Globally, 300 million people suffer from depression. It is also the world's leading cause of disability. In other words, it is the No 1 health-related reason that forces people to take time away from school or work. Depression varies in severity, but at the sharp end, it can lead to suicide. Approximately 800,000 people die due to suicide each year, the second leading cause of death among those between the ages of 15 and 29.
Depression, of course, is not a person. But it can be useful to anthropomorphise, that is, attribute human characteristics to illnesses. Anthropomorphising can help us better understand complex problems and empathise with those who face them. One in four of us, at some point, will experience a mental health issue, and understanding these conditions is key to prevention.
Denise Welch, the actress and mental health advocate, announced that she was suffering from clinical depression last week. Taking to social media, she anthropomorphised her condition, suggesting, "I think the visitor made a short visit and is on his way out."
Depression, the visitor, is an unwelcome guest who manages to convince us that we are worthless, unloved and unlovable. His visits are draining, leaving us fatigued, heavy-limbed and de-energised. With the finesse of a sophisticated salesperson, depression convinces us that nothing we do or try will bring us joy or pleasure. So we become inactive, withdrawing from the world. A great artist, depression paints us a picture of a future so bleak we begin to dread each new day, waking up to anxiety and joylessness, hopelessness and despair.
Welch is not the first or last person to give depression a character. Winston Churchill, the former British prime minister, famously referred to his own "terrible and reasonless depressions" as his black dog. Poet, Mia Pratt, describes her depression as "a great white shark who navigates the green sea of my emotions". It is not only depression either. In an essay written for the National Eating Disorders Association, Laura Duckworth, lead singer with Tokyo Taboo, refers to her anorexia nervosa as "Anna". Duckworth, now in recovery, writes: "When she [Anna] tries to whisper nasty things in my ear, I sing loudly to drown her out."
Perhaps ascribing human or animal characteristic to mental health issues help us overcome them? Dogs and sharks can be chased away, and visitors eventually leave.
Anthropomorphising certainly seems to help people who are suffering from psychotic symptoms, specifically those experiencing auditory verbal hallucinations – or hearing voices. A recent study published in the Lancet Psychiatry journal reported the outcomes of an innovative new treatment for psychosis known as avatar therapy. The intervention involves patients creating a computer simulation to represent the voices that they hear in their heads. Patients are essentially turning their auditory hallucinations into CGI characters – talking heads – on computer screens.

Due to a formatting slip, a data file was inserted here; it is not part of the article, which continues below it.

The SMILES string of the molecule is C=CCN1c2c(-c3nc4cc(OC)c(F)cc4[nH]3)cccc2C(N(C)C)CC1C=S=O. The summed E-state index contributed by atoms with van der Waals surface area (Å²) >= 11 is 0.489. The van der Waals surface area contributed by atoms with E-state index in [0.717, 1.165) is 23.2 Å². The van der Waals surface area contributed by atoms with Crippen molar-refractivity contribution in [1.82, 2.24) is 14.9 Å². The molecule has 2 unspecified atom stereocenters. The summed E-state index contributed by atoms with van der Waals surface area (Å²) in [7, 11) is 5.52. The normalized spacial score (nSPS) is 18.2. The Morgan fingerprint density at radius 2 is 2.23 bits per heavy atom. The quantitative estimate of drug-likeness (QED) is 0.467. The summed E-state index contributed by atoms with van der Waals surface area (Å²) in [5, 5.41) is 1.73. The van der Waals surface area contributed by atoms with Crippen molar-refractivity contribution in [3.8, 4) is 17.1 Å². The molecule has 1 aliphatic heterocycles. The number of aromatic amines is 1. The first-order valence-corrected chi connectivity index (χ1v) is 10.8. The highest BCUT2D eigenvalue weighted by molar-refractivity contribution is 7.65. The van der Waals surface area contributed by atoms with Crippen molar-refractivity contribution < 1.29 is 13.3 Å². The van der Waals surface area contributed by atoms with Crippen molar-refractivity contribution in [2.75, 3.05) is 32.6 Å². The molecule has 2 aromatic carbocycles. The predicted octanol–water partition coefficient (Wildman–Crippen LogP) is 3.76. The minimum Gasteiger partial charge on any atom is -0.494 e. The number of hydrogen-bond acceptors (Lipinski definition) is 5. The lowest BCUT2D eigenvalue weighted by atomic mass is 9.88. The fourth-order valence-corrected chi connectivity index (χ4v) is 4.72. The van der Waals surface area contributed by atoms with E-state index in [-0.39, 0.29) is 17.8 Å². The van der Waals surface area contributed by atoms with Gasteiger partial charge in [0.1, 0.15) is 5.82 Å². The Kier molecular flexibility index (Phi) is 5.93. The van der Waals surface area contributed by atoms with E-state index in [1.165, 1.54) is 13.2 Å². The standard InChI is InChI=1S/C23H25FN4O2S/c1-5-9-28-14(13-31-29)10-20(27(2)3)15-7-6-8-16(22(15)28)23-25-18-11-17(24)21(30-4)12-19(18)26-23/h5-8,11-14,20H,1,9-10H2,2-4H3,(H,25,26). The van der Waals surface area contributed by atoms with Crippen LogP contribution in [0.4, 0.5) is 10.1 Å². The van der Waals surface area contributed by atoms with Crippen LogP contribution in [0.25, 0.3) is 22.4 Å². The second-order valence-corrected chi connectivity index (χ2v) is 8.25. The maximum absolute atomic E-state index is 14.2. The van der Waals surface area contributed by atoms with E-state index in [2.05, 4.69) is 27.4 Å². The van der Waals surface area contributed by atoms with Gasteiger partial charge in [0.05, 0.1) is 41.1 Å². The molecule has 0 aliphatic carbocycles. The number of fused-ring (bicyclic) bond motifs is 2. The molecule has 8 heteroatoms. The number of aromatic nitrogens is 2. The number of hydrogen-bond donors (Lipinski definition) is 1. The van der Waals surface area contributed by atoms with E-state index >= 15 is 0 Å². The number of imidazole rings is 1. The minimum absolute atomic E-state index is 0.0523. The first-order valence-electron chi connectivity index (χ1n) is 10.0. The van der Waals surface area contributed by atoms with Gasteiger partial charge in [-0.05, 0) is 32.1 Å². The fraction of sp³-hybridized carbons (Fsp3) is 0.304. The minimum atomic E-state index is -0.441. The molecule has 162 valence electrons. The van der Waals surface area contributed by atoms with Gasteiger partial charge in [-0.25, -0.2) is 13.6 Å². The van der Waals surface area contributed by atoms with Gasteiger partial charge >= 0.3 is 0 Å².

Over six sessions of the therapy, patients were encouraged to interact with their avatars, for instance, standing up for themselves when the talking heads became hostile. The study outcomes after three months were incredibly promising. Avatar therapy proved twice as effective as regular counselling in reducing the frequency of hallucinations.
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Beyond potentially helping people overcome mental health issues, the practice of ascribing human characteristics to mental health issues might also be used to raise awareness and de-stigmatise such conditions. Talking about depression as a burglar, for example, might leave us with the idea that everyone is vulnerable, which is the case. It also keeps us away from victim-blaming – we would never stigmatise a person for being burgled. Furthermore, if depression is a burglar, then self-care becomes essential home security.
Promoting a better understanding of mental health issues, and how to keep ourselves and each other well will help us reduce the prevalence of such conditions. Of course, we need to do more than reinvent the way we think and talk about mental health. We must also look at our societies and their institutions, from the family to the school to the workplace. The idea that mental health problems are simply the result of a chance "chemical imbalance" is not the whole story.
We know that adverse childhood experiences can increase the risk of severe mental health issues. We also know that being a member of a disadvantaged minority group dramatically increases risk. Even socio-political upheaval can be associated with increases in mental health issues. For example, a survey reported by the British Association for Counselling and Psychotherapy suggests that Brexit has negatively impacted the mental health of a third of the UK population. Last week, Joan Pons Laplana, the man awarded the title Britain's nurse of the year, blamed his recent breakdown on Brexit.
This Thursday is World Mental Health Day, a time for mental health education, awareness and advocacy against social stigma. We know that the development of mental health issues can be associated with being bullied, victimised or generally treated unkindly. We can all help reduce mental health issues through simple acts of kindness. If depression is a burglar, we are the neighbourhood watch. If we do not do anything else on World Mental Health Day, let us at least be kind. If you cannot be kind, be curious as to why not.